Activists decry ‘diversion’ of aid

Published September 1, 2005

Some donations given by Canadians for the victims of last December’s tsunami have in a perverse way ended up contributing to human rights violations in Aceh, Indonesia and funding so-called reconstruction projects that benefit big businesses instead of intended beneficiaries in Sri Lanka, two activists have claimed.

Sarath Fernando, co-secretary of the Movement for National and Agricultural Reform (MONLAR) in Sri Lanka, and Evi Narti Zain, co-ordinator of Kontras Aceh, The Commission for Disappearances and Victims of Violence, have urged Canadians to be more vigilant in determining how their donations are being used by recipient governments and other institutions. (MONLAR is a non-governmental organization partner of the Primate’s World Relief and Development Fund, the Anglican Church of Canada’s relief and development agency, while Kontras Aceh is a partner of the Canadian ecumenical justice group, Kairos.)

“We are moved by your generosity but we realize that we have a serious responsibility not only to express our gratitude but to report on what’s been happening,” said Mr. Fernando in a recent briefing in Toronto. “What’s happening is not something we’re happy about. Government has decided to use the money (intended for tsunami relief and rehabilitation) for something else.”

Canadian tsunami donations, which the federal government had promised to match dollar for dollar, totaled about $145 million in early January 2005.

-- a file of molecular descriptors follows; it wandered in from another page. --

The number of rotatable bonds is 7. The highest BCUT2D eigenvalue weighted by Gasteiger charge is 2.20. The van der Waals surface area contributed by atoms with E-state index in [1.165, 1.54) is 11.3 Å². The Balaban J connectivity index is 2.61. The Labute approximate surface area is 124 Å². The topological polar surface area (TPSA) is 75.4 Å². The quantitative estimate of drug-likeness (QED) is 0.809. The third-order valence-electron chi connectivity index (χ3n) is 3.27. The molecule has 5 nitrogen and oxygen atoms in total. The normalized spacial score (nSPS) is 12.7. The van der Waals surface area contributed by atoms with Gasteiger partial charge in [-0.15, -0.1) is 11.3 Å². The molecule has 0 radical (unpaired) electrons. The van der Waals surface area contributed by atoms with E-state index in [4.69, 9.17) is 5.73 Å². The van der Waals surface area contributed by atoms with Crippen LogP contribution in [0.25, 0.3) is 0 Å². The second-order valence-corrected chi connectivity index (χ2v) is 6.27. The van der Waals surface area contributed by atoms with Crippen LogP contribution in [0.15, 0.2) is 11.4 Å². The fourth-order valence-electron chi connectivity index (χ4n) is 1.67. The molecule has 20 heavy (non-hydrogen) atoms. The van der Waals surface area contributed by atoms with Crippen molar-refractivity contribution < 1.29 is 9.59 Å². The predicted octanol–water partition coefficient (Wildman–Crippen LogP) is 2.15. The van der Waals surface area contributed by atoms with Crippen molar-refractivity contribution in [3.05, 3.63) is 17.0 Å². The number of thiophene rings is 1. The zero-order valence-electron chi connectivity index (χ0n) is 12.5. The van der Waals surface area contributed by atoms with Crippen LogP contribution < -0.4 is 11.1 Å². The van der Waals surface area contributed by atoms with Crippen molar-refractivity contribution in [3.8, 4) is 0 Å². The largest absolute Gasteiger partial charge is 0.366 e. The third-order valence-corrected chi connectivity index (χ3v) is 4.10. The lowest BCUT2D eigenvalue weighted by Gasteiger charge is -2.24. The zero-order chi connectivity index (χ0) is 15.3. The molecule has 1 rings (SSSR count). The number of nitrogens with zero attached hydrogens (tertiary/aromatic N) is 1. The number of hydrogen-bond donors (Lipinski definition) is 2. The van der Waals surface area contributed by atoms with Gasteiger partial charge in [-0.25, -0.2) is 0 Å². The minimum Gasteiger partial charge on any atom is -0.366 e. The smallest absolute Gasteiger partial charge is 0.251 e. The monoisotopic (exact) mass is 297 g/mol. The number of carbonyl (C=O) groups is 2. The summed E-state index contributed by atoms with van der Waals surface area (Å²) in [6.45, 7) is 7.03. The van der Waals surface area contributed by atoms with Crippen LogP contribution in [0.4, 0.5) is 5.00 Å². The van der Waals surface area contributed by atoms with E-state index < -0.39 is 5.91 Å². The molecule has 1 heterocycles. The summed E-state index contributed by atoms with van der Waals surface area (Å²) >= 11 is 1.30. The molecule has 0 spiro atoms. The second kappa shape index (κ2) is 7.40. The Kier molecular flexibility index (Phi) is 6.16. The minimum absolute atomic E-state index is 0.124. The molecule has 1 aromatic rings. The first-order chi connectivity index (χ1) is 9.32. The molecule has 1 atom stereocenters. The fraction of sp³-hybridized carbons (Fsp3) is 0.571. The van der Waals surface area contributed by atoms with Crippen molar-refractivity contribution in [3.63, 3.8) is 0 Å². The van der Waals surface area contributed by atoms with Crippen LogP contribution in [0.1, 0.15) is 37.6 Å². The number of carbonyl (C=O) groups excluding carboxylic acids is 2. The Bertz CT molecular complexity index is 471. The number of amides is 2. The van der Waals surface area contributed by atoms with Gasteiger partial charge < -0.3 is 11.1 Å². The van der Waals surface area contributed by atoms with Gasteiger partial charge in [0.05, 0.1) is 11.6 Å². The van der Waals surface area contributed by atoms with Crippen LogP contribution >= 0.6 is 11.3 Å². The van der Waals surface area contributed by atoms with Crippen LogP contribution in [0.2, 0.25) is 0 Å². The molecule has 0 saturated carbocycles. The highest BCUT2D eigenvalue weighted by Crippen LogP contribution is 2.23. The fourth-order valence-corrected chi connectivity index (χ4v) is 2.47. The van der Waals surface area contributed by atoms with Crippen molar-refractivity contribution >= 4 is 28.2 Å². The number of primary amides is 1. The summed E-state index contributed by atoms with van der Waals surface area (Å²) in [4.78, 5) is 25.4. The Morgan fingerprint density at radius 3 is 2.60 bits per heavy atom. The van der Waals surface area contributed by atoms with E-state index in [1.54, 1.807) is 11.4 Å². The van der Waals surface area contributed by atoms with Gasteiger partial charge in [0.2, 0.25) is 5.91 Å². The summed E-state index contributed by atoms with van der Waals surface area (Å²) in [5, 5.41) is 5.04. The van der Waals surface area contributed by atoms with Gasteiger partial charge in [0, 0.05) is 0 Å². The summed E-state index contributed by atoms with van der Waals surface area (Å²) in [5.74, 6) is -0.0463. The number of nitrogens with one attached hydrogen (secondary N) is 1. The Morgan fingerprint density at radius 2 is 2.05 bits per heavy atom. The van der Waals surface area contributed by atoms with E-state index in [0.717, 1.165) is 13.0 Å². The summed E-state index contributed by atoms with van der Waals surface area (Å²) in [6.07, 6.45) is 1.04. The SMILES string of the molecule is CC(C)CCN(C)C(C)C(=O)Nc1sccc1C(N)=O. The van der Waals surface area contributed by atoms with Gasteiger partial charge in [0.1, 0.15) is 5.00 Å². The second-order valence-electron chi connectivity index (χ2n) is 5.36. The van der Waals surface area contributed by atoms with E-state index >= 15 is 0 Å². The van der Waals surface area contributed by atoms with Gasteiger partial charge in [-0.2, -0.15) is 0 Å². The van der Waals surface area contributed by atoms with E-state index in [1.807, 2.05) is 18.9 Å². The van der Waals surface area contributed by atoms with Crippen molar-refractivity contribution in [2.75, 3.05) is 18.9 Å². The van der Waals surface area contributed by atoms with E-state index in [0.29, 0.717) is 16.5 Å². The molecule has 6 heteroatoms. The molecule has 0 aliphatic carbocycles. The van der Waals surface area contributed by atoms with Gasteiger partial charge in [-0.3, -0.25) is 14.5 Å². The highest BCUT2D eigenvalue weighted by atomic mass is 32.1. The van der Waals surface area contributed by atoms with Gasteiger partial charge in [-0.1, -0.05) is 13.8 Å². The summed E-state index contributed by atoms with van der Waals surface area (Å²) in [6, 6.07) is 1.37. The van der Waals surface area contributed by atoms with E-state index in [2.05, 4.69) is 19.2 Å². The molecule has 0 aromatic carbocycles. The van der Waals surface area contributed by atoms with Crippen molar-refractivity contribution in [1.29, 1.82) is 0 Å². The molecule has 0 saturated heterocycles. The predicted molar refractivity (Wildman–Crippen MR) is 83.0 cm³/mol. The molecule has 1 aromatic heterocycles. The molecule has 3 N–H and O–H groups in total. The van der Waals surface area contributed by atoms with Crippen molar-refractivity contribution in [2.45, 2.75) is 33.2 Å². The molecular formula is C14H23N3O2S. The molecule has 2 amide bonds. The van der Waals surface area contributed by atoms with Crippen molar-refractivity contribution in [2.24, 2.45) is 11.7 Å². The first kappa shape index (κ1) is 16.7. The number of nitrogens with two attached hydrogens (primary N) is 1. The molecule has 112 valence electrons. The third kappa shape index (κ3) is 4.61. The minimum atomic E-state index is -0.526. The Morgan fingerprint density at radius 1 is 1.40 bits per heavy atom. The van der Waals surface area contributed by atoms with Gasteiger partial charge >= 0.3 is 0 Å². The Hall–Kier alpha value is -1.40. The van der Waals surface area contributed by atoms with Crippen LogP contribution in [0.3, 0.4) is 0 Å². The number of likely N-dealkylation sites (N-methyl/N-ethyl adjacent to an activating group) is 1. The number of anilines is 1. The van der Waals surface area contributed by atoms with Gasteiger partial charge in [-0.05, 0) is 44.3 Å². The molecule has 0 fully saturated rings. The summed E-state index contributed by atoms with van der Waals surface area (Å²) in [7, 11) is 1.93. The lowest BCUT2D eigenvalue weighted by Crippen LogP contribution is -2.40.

According to Mr. Fernando, the Sri Lankan government has been planning and implementing the post-tsunami reconstruction process “without any input from the people, especially the victims.”

He said that people’s organizations have been clamoring for the creation of a “people’s planning commission” that would determine the shape and direction of the post-tsunami reconstruction process. Instead, government formed a task force, “which decided that the whole nation needs to be rebuilt,” said Mr. Fernando. “The task force is composed of powerful business people and eight out of 10 own tourism-related businesses.”

About 300,000 Sri Lankans, a majority of them fisher folk and rural residents, lost their livelihood when the tsunami struck parts of Asia last Dec. 26; more than 30,000 Sri Lankans lost their lives.

Meanwhile, Andrea Mann, the Anglican Church of Canada’s regional mission co-ordinator for Asia, South Pacific and the Middle East, assured Canadian Anglicans that the disbursement of funds for tsunami relief and rehabilitation by Anglicans and ecumenical relief groups in Sri Lanka has been “effective and transparent.” Ms. Mann, who visited tsunami-devastated areas in the southwest, south and eastern coasts of Sri Lanka last March, said “some might argue that funds have been disbursed too slowly but our partners have taken great care in establishing systems and structures to ensure accountability.”

In Indonesia, Ms. Zain said that the emergency situation resulting from the tsunami, which killed close to 130,000 people, has created a space for the Indonesian military to pursue its operations in Aceh, giving rise to more human rights violations. A civil war between government and the Free Aceh Movement, which is fighting for independence, has been raging since 1976 in Aceh, located in the northernmost part of the island of Sumatra.


  • Marites N. Sison

    Marites (Tess) Sison was editor of the Anglican Journal from August 2014 to July 2018, and senior staff writer from December 2003 to July 2014. An award-winning journalist, she has more that three decades of professional journalism experience in Canada and overseas. She has contributed to The Toronto Star and CBC Radio, and worked as a stringer for The New York Times.

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